Inflation forces households to adjust their purchase: more offers, white brands and credit | Economy

Faced with the runaway prices of oil, milk, eggs, and almost any other product in the shopping basket, consumers have had no choice but to adjust their consumption habits. In the first five months of the year, BBVA Research has registered an average year-on-year drop of 2.4% in food purchases with cards. The drop in the average ticket in May coincided with the biggest rise in the history of food and beverages: 11% year-on-year, according to the National Institute of Statistics (INE).

Bank figures show that the number of transactions has increased, but users spend less than a year ago. The entity’s study service believes that this is due to the fact that families are pulling the credit even in the smallest purchases, in order to defer expenses. If a few months ago the loaf of bread was paid with cash, today it is by card. BBVA adds another option: consumers go to the supermarket more often, but buy fewer products or take the cheapest option. This would also increase the number of transactions and decrease the average ticket.

Banks are not the only ones detecting changes in consumption habits. The consulting firm Kantar also believes that the Spanish are getting around the increase in the price of the shopping basket by resorting to different strategies. According to the company, today four out of 10 households look for promotions in mass consumption products, which implies the substitution of one food for another and the preference of white brands. Although the effect is not yet very pronounced, the company fears that it will worsen throughout the year and end up reducing household spending by up to 10%. His fear is shared by the Association of Manufacturers and Distributors (Aecoc), according to which users recompose their purchasing preferences and avoid spending on durable goods whenever there is lasting inflation, as is the case.

According to the consultancy, 40% of households have also cut their consumption in other products and services, particularly in bars and restaurants, as they do not involve a basic necessity expense. BBVA data corroborate this trend. In month-on-month terms, it can be seen that, after the boost provided by Easter, the growth in card spending moderated in all service activities, especially those associated with tourism and entertainment, such as travel, accommodation, transport, restaurants and leisure, where spending went from growing 72% in April to 52% in May. Compared to the previous year, it can be seen that bars registered a drop of 4.9% in May, while leisure overall it was 4.6%. The loss of dynamism also coincides with a year-on-year increase in rates for these sectors of 6.3%, a maximum in 21 years, according to the INE.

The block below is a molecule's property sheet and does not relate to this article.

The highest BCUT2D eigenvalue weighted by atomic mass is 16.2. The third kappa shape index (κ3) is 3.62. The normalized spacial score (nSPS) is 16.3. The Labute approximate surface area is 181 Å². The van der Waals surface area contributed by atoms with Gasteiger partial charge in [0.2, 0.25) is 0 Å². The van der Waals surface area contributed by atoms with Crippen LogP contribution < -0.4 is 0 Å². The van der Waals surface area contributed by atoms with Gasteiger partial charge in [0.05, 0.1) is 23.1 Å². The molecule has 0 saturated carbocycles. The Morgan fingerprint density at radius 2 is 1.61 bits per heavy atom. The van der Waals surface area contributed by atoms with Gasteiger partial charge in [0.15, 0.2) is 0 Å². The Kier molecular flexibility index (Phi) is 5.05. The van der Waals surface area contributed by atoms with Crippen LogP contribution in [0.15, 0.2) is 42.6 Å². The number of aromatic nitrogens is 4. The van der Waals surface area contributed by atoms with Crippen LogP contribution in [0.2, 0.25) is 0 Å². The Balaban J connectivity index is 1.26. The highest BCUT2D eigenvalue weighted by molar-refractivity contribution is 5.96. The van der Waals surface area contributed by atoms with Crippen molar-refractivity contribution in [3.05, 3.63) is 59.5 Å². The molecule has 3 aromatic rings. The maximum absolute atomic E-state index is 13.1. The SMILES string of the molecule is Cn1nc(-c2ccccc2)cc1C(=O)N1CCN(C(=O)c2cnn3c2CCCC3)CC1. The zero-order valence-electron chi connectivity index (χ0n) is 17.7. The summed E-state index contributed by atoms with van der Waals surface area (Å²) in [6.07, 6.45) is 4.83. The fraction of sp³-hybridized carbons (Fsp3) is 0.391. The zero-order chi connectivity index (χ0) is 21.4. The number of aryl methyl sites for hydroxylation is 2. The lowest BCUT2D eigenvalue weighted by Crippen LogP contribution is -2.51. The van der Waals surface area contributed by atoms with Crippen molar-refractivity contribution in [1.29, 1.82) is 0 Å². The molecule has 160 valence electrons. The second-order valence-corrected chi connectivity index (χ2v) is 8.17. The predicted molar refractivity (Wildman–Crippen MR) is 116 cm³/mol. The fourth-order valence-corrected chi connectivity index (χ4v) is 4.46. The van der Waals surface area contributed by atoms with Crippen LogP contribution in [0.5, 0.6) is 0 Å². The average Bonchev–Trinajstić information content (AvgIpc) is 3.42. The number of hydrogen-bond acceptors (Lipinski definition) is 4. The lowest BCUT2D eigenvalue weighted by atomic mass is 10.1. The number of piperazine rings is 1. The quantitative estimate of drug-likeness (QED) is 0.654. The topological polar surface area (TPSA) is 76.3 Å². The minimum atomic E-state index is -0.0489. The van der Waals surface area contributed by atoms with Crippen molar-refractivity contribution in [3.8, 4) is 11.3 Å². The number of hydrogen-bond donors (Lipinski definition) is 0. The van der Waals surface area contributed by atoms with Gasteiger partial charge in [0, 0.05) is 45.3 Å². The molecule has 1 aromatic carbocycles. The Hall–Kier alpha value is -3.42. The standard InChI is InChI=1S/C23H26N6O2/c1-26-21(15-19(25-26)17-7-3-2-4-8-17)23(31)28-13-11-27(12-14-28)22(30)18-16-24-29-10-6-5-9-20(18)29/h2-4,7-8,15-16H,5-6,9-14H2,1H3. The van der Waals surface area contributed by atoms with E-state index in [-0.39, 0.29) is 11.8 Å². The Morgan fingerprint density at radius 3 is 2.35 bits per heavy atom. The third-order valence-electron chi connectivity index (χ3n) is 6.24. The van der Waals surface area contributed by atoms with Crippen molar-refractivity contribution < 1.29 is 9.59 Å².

In any case, the Spanish are tightening their belts in the face of the uncertainty generated by the war in Ukraine and the rise in the CPI. The loss of purchasing power sank family spending in the first quarter of the year by 3.7%, according to official data. Last week, the Bank of Spain revised down its growth forecast for this year to 4.1% from the 4.5% it forecast in April, as a result of this collapse in consumption. It anticipates that confidence will be restored in the second half of the year, but the increase in private consumption compared to last year will be minimal: 1.4%, according to the projections of the supervisory body.

Kantar determined at the end of March that 89% of households think that you can no longer buy without looking at the price of products, 61% say that it is not a good time for certain outlays, another 56% now want to spend less , and 45% tend to consume less in their usual purchases. In the current context, it is foreseeable that uncertainty will increase. Bread and cereals are being fully impacted by the war, as Ukraine and Russia are major grain exporters. Dairy products and meat also rose, in line with higher feed prices. Olive oil has become more expensive by 36.5% compared to last year and eggs by 25.3%. In the global calculation, food contributed almost two tenths of a percentage point to the year-on-year CPI in May, influencing more than electricity in the rise in prices.

Food industry production

The Spanish food and beverage industry recovered a large part of what was lost in the pandemic in 2021, registering a production of almost 140,000 million euros, 5.3% more than in 2020, according to the report published yesterday by the Spanish Federation of Food and Beverage Industries. The sector lacked 600 million to reach the figures for 2019. Apart from production, the gross value added (GVA) in 2021 stood at 26,660 million euros, with growth of 11.2%. In this way, the weight of food and beverages over the total economy stands at 2.5%.


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